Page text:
Aragorn shook his head. “I know not.” He glanced at Éomer as the horse-lord cursed loudly. “Yes,” he agreed and then turned his mind back to the task at hand. “We must get word to the men who are already helping the wounded to take them to a central location and from there we can move them back to where we camped.”
“It’ll be better if our healers can work from one place instead of scattered all over,” Éomer commented. “I’ll make sure that Sigebréoht knows,” he said, calling over one of his men and speaking to him quietly.
“Halbarad, Hinluin, see if you can find Elladan and Elrohir and send them there,” Aragorn pointed to an area north of where they were standing and towards the site of their last camp. “Explain what we are planning.” The Rangers nodded and hurried off in opposite directions. Aragorn glanced at Laegrist briefly, but skipped over him to a small group of Gondorians that had gathered near and were watching him with weary, hopeful eyes. “Did you hear what I said to my Rangers?” he asked in a commanding voice. They all nodded. “Then you go and do the same, look for healers and then help the wounded to that area.”
“Yes, my Lord King,” they bowed and scurried off.
Aragorn turned back to Éomer and Imrahil.
Thomas looked up with a sigh and stared blankly out into the distance. Glancing down at Hinhael’s body, he wondered what he should do. He didn’t want him buried or burned with everyone else like they had done on the Pelennor. This was his friend’s brother and he should be treated differently. Besides, Hinhael and Pendem, whom he knew had to be close by, were Aragorn’s Rangers and were special to him. Thomas suddenly realized that Aragorn was now, in fact, the King… assuming he was still alive. He knew he needed to find Aragorn and the others, but he couldn’t just leave Hinhael either. Thomas knew he would never be able to find him again in all of the bodies that littered the hillside.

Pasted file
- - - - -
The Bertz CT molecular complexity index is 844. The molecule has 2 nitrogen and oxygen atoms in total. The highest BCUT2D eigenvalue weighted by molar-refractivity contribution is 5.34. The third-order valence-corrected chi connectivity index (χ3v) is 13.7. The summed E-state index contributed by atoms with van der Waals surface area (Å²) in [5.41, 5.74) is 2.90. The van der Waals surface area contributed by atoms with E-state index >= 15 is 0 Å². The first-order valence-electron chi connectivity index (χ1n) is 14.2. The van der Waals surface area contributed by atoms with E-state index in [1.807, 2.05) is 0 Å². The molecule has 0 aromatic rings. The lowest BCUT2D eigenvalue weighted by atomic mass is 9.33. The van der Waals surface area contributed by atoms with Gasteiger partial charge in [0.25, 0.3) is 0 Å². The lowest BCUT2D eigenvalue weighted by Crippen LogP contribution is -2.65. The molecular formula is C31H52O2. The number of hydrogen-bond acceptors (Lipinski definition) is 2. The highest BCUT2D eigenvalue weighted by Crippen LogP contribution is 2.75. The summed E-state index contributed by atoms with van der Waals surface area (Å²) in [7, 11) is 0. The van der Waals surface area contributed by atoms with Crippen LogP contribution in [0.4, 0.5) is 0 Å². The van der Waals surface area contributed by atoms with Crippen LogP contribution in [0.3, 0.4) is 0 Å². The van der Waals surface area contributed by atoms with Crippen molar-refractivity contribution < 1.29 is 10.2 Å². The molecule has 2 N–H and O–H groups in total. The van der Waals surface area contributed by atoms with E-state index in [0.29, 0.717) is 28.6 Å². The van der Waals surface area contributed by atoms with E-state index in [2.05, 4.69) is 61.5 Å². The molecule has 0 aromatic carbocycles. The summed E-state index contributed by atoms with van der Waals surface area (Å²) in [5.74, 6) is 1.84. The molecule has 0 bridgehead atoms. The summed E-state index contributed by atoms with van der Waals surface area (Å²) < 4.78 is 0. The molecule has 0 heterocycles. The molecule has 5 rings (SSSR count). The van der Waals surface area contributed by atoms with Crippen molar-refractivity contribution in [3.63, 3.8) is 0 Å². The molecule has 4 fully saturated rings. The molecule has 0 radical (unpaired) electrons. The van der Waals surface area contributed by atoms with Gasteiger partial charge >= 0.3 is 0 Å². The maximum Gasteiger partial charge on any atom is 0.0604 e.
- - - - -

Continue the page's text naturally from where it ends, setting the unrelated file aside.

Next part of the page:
The sound of voices made Thomas look to his left and he saw three Gondorian soldiers approaching. They were spread out and were looking intently at the bodies that covered the ground, occasionally crouching down and checking a pulse. One of them looked up and caught his eye and with a quiet word to the others he hurried forward and knelt down beside Thomas. “Where are you injured?” he asked, looking Thomas up and down.
“I’m not,” Thomas croaked harshly, his throat burning.
“You’re not?” the man asked, raising an eyebrow.
“Not really,” Thomas whispered, finding it much easier on his throat when he did so.
The man reached for Thomas’s cloak to unfasten it, but Thomas batted his hand away with a scowl and did it himself.
“You’re not too injured,” the man said with a smirk that changed to a scowl of his own when he saw the extensive black and blue marks already covering Thomas’s throat. “I take that back,” he murmured. “How did that happen?”
“Orc,” he replied, miming how the orc had grabbed him around his throat.
“How did you survive?”
Thomas shrugged, “I passed out and then I woke up,” he whispered as the other men joined them.